Translating Military Experience To Civilian Employment

Translating Your Military Experience for a Civilian Hiring Manager

It may seem a daunting task to effectively translate your military experience on your resume into a format from which a civilian hiring manager can easily extract your civilian qualifications and experience. Hiring managers receive so many resumes that it is imperative that your resume be targeted and concise, with clearly spelled out qualifications and experiences.

Civilian hiring managers can hardly be expected to effectively translate military skills they see on resumes when statistics show that 76% of service members do not know how to translate their own military skills. In fact, having too much military jargon and code on your resume can be the quickest way to ensure your resume is passed over. By translating your skills and experiences for them, you have eliminated the biggest obstacle to transitioning into the civilian workforce.

Steo 1: Quantify Your Impact

The first step in translating your resume into civilian terms is to list all positions with specific and quantifiable detail. Quantify how many people worked for you and the dollar amount of the equipment, budgets and programs for which you were responsible for. "Battery Commander" on a resume may not convey much to a civilian hiring manager, but quantifying with "As Battery Commander, I was overall in charge of 100 soldiers and responsible for five million dollars worth of equipment" will demonstrate the depth of your responsibility. Numbers are critical.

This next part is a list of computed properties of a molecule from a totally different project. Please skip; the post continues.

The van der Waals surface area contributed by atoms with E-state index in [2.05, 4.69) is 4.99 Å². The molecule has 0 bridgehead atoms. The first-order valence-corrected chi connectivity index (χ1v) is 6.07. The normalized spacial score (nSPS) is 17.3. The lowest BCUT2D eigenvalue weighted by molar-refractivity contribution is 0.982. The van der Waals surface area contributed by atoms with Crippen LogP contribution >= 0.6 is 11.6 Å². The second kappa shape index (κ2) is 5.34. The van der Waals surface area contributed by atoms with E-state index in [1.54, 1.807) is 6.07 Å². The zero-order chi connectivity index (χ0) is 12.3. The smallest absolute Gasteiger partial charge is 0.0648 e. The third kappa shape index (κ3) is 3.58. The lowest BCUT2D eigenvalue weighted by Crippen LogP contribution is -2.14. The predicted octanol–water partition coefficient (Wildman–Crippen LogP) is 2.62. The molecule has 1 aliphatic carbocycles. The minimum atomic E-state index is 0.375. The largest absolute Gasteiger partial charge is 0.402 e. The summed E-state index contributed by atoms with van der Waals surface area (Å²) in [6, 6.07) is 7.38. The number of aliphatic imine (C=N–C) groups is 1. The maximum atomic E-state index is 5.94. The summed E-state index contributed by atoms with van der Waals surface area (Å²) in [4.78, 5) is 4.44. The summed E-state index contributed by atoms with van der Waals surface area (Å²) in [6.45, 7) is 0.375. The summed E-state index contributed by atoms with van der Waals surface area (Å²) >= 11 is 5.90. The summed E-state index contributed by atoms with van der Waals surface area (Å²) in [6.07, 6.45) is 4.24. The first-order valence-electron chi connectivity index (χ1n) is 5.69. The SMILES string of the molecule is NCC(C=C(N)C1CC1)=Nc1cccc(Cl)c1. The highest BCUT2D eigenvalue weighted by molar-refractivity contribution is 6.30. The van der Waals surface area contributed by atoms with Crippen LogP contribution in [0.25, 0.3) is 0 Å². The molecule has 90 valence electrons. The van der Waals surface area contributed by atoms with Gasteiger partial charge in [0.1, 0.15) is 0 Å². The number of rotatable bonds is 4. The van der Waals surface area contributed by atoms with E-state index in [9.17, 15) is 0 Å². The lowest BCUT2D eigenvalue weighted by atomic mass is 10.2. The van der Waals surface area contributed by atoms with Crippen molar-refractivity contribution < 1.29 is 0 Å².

Step 2: Translate Your Achievements

Quantifying your experience, however, is not enough. You must also translate your achievements. Treat your achievements and assignments as programs, and include details relevant to the position for which you are applying. Illustrate how you were able to map out a plan and achieve it. Use practical examples to show transferable skills, such as leadership, decision-making, and technical skills and certifications. By doing this, you can prove that your skill set is a match for that required.

Step 3: Incorporate Civilian Counterpart Job titles

When possible, try and use the civilian counterpart job title on your resume with your military position and rank in parenthesis. Hiring managers may not always know what a Staff Sergeant is or how many people they oversee. This position may best be described as a Manager or Leader. Keep in mind, though, that rank is often not an important factor on your resume. Many hiring managers know that service members' experience often exceeds their pay grade and that responsibility doesn't always come with rank.

Some other resume issues that are a turn-off to hiring managers are spelling and grammar errors, typos, and improper resume styles. Disqualifying mistakes such as using C-level titles (i.e. CEO or COO) or a generic, one-size-fits-all resume should also be avoided.

All this talk of practical examples and relevant skill sets should not, however, deter you from considering the intangibles you bring to the table. You embody some of the most sought after skills in Corporate America. Aside from the cutting-edge technical skills you possess, you are also an innovative thinker with a strong work ethic with customer service skills, energy, and dedication, with a full understanding of the value of teamwork. While these assets cannot always be clearly conveyed on a resume, you can certainly showcase them in your interview.

Continue to the next topic: Civilian Resume Formats

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